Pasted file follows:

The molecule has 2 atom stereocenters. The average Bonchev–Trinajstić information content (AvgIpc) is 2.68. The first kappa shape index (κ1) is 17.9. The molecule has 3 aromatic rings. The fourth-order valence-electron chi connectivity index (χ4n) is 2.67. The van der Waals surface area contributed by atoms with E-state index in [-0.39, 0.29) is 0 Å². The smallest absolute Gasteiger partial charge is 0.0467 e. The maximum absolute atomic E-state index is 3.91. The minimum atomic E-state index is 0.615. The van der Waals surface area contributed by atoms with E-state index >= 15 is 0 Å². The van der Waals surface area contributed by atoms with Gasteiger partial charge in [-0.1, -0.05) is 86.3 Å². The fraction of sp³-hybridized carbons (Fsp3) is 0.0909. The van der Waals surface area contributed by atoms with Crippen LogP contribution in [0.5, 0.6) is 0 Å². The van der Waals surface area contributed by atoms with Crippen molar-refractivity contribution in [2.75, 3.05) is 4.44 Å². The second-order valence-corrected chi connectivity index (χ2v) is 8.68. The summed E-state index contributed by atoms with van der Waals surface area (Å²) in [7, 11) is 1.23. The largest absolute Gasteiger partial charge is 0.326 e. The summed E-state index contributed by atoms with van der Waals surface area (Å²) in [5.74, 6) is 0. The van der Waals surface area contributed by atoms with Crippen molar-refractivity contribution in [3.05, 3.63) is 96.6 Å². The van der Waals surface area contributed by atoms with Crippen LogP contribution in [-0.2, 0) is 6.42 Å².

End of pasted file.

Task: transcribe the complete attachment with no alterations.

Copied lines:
The molecule has 2 atom stereocenters. The average Bonchev–Trinajstić information content (AvgIpc) is 2.68. The first kappa shape index (κ1) is 17.9. The molecule has 3 aromatic rings. The fourth-order valence-electron chi connectivity index (χ4n) is 2.67. The van der Waals surface area contributed by atoms with E-state index in [-0.39, 0.29) is 0 Å². The smallest absolute Gasteiger partial charge is 0.0467 e. The maximum absolute atomic E-state index is 3.91. The minimum atomic E-state index is 0.615. The van der Waals surface area contributed by atoms with E-state index >= 15 is 0 Å². The van der Waals surface area contributed by atoms with Gasteiger partial charge in [-0.1, -0.05) is 86.3 Å². The fraction of sp³-hybridized carbons (Fsp3) is 0.0909. The van der Waals surface area contributed by atoms with Crippen LogP contribution in [0.5, 0.6) is 0 Å². The van der Waals surface area contributed by atoms with Crippen molar-refractivity contribution in [2.75, 3.05) is 4.44 Å². The second-order valence-corrected chi connectivity index (χ2v) is 8.68. The summed E-state index contributed by atoms with van der Waals surface area (Å²) in [7, 11) is 1.23. The largest absolute Gasteiger partial charge is 0.326 e. The summed E-state index contributed by atoms with van der Waals surface area (Å²) in [5.74, 6) is 0. The van der Waals surface area contributed by atoms with Crippen molar-refractivity contribution in [3.05, 3.63) is 96.6 Å². The van der Waals surface area contributed by atoms with Crippen LogP contribution in [-0.2, 0) is 6.42 Å².